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# By 1999, astronomers had discovered 17 nearby stars that are orbited

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Manager
Joined: 28 Jun 2018
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By 1999, astronomers had discovered 17 nearby stars that are orbited  [#permalink]

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13 Oct 2018, 07:23
Usage of "BY" vs "AT"-

I will just tweak the sentence a little for better understanding.

By the end of 1999, astronomers had discovered XYZ.

Here we see a sequence of events. First we see that the discovery happened and then 1999 ended.
What was the earlier part or first event? The astronomers discovered XYZ.
What was the later part or next event? 1999 ended.

So for the EARLIER part we use PAST PERFECT TENSE.

Now what if we had "AT" in the sentence?

At the end of 1999, astronomers discovered XYZ.

Here we have no sequence of events. The sentence says it is happening at a particular time by using "AT".
So we use SIMPLE PAST TENSE.

Hope it helps.
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Re: By 1999, astronomers had discovered 17 nearby stars that are orbited  [#permalink]

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17 Nov 2018, 01:52
(C) By 1999, astronomers had discovered 17 nearby stars with planets orbiting them that were..."them that" is wrong.
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Re: By 1999, astronomers had discovered 17 nearby stars that are orbited  [#permalink]

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24 Nov 2018, 02:59
The question is pretty straight forward.

By 1999, astronomers had discovered 17 nearby stars that are orbited by planets about the size of Jupiter

(A) had discovered 17 nearby stars that are orbited by planets

(B) had discovered 17 nearby stars with planets orbiting them that were

(C) had discovered that there were 17 nearby stars that were orbited by planets

(D) have discovered 17 nearby stars with planets orbiting them that are

(E) have discovered that 17 nearby stars are orbited by planets

By 1999 - indicates something which has already finished by 1999, so there is an absolute necessity for "had" and not have.

This idea renders D, E useless. So the split is A,B,C and D,E. D,E are useless now. Among A,B, and C - all other sentences change the meaning except for A.
Sentence B suggests "that were the size of the jupiter", meaning now it is not the size of the jupiter.
Sentence C suggests "were orbited", meaning now it is not orbiting.
Hence Option A rightly wins the race.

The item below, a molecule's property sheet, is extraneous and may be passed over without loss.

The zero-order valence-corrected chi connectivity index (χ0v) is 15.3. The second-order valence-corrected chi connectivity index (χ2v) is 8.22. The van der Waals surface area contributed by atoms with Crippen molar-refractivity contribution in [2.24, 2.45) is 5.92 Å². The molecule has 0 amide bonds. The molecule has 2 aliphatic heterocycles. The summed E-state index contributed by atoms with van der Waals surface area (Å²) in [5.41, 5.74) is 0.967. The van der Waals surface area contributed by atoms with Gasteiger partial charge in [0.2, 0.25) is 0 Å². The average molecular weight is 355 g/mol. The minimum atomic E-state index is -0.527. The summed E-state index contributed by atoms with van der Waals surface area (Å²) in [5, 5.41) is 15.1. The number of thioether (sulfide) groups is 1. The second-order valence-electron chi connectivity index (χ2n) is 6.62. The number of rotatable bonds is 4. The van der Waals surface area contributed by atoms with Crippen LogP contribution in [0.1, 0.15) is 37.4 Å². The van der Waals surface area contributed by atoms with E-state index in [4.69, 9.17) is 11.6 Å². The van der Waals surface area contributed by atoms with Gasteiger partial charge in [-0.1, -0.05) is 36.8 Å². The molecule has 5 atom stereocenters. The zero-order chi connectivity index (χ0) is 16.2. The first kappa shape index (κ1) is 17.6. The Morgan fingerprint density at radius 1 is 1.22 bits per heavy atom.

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Re: By 1999, astronomers had discovered 17 nearby stars that are orbited  [#permalink]

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16 Apr 2019, 13:19
Hello Everyone!

While we answered this one for you a while ago, let's go back and rework this using the EMPOWERgmat method! First, let's take a quick glance over the options and highlight any major differences we can find in orange:

By 1999, astronomers had discovered 17 nearby stars that are orbited by planets about the size of Jupiter.

(A) had discovered 17 nearby stars that are orbited by planets
(B) had discovered 17 nearby stars with planets orbiting them that were
(C) had discovered that there were 17 nearby stars that were orbited by planets
(D) have discovered 17 nearby stars with planets orbiting them that are
(E) have discovered that 17 nearby stars are orbited by planets

After a quick glance over the options, we found 2 places we can focus on:

1. had discovered / have discovered (Verb Tense)
2. How each option ends (Modifiers / Verb Tense / Meaning)

Let's start with #1 on our list because it will eliminate 2-3 options right away. This is a pretty easy one because it has to do with verb tenses! If we look at the entire sentence for clues, we can figure out which verb tense we need:

By 1999, astronomers had discovered 17 nearby stars that are orbited by planets about the size of Jupiter.

Since all of the discoveries were started AND FINISHED in the past, it makes the most sense to use the past perfect tense! If we were talking about discoveries that were started in the past, but were still being made today, it would make sense to use present perfect tense. Let's see how our options stack up:

(A) had discovered 17 nearby stars that are orbited by planets
(B) had discovered 17 nearby stars with planets orbiting them that were
(C) had discovered that there were 17 nearby stars that were orbited by planets
(D) have discovered 17 nearby stars with planets orbiting them that are
(E) have discovered that 17 nearby stars are orbited by planets

We can easily eliminate options D & E because they use the present perfect instead of the past perfect verb tense.

Now that we have things narrowed down, let's tackle #2 on our list: how each option ends. We need to make sure that any modifiers we find work (hint: they'll start with the word "that"), and make sure any verbs we find make sense:

(A) had discovered 17 nearby stars that are orbited by planets